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DePaul players reverse-court stormed its student section after beating No. 11 Providence

DePaul won.

Mike DiNovo-USA TODAY Sports

A strange, almost unidentifiable sensation swept through Allstate Arena on Tuesday night at some point in the second half. DePaul was taking it to No. 11 Providence and their superstar point guard Kris Dunn, and they were doing it in a way that made it feel like the Blue Demons might actually pull this off.

DePaul was controlling the glass, defending on a string and hitting tough looks in the half court whenever it seemed their offense had become stagnant. These are the things good basketball teams do, which is why it was so jarring to see DePaul doing them.

So with about 10 minutes left and DePaul clinging to a modest lead, I turned around to ask DePaul's student section the one question on everyone's mind: If they win this game, are you guys storming the court?

"There's not enough of us to storm the court."

Seeing as there were approximately 12 kids that had made the trek from the school's beautiful Lincoln Park campus to suburban Rosemont where DePaul plays its home games, this was objectively true. It also made what happened next the type of uplifting moment it's easy to forget sports can in fact provide.

Providence hit DePaul with a full-court trap in the final minutes and Dunn made one incredible pull-up three-pointer, but the Blue Demons did it. They beat the Friars 77-70 in what was legitimately the program's biggest win in a decade.

The student section was too small to storm the court, so DePaul's players took matters into their own hands. They hopped the press table two at a time and celebrated with that small, but vocal collection of kids that actually cared about something as fruitless as DePaul basketball enough to take a bus to the suburbs on a rainy school night.

Pop a bottle, Quentin Richardson. Get turnt up, Drake Diener. Make it rain at the club, Sammy Mejía. DePaul actually beat a damn good team for its first Big East home win of the year. The House that George Mikan BuiltTM is alive and well.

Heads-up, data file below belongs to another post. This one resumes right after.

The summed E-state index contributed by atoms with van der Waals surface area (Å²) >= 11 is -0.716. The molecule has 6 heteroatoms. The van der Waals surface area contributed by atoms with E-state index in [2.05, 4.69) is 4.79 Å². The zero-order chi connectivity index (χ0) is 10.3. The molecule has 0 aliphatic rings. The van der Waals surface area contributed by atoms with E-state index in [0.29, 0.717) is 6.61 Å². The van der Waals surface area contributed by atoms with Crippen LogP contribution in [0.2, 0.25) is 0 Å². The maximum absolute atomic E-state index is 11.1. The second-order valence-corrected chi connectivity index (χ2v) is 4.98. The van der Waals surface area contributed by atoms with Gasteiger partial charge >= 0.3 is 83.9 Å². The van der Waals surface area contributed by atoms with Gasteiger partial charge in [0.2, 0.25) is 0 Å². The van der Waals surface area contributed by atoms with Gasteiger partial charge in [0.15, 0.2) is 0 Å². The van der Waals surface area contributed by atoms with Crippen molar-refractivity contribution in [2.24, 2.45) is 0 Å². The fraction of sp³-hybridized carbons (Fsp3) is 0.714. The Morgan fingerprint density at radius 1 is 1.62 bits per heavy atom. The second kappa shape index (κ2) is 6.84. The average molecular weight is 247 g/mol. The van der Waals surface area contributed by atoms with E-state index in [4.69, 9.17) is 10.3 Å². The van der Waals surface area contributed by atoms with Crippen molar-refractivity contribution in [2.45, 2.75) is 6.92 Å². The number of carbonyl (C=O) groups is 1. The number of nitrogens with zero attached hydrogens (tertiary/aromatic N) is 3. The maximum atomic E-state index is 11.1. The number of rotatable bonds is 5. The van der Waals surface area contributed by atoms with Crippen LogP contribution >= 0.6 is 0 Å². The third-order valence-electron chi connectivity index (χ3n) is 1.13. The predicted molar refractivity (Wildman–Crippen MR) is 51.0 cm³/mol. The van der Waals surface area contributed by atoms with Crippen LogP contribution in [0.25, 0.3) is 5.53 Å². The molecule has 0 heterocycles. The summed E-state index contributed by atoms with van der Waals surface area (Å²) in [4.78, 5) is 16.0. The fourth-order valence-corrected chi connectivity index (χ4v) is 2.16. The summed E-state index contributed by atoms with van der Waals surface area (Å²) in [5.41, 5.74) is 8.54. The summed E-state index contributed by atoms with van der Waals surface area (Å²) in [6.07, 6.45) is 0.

In truth, this game spoke to just how much Providence needs sophomore star Ben Bentil, who exited early in the first half with an ankle injury. Bentil is the Big East's leading scorer and arguably the most improved player in college basketball, giving Dunn a much needed sidekick after his sort-of-unbelievable decision to bypass the NBA Draft as a projected lottery pick last season.

Without Bentil's inside-out scoring ability and toughness inside, Providence was exposed as something of a one-man show. The Friars were smoked on the glass 48 to 24, they had no wing stopper capable of limiting DePaul's Myke Henry (27 points, 11 rebounds) and there was no one who could make the Blue Demons pay as they essentially triple-teamed Dunn whenever he touched the ball.

With a home against No. 3 Villanova looming Saturday, this one had all the markings of a trap game, and indeed, Providence got trapped. Just don't tell that to Friars coach Ed Cooley.

"It wasn't an upset today, they outplayed us," Cooley said. "Just because we have a number beside our name it's an upset? You have to come and be prepared to play. They don't just have a schedule that says who's going to win the game."

Cooley was dismayed but gracious in defeat, but don't take his words as the truth: this really was an upset. DePaul finished last in the Big East for six straight seasons until it finally finished ahead of two teams in the conference standings last year. During a time when the city of Chicago is producing a ton of great players, they all seem to be going anywhere but DePaul.

Dave Leitao is trying to change that in his first year back with the Blue Demons after leaving the program in 2005 to take the Virginia job. Leitao is the last man to get this team to the NCAA Tournament way back in 2004, and even with two wins over top 25 teams this season (DePaul also beat George Washington in December), he knows it's a road back to competency.

If only for a night, DePaul finally got there. As Allstate Arena was clearing out after the final buzzer, there was one man left in the south end of the stadium -- a fan old enough to remember DePaul's glory days in the '80s -- standing around and taking in the fleeting moments of what big DePaul win feels like.

"We won! We actually won!"

The DePaul band raised their trumpets in support and shouted one last time in a cavernous, empty arena. DePaul basketball. They actually won.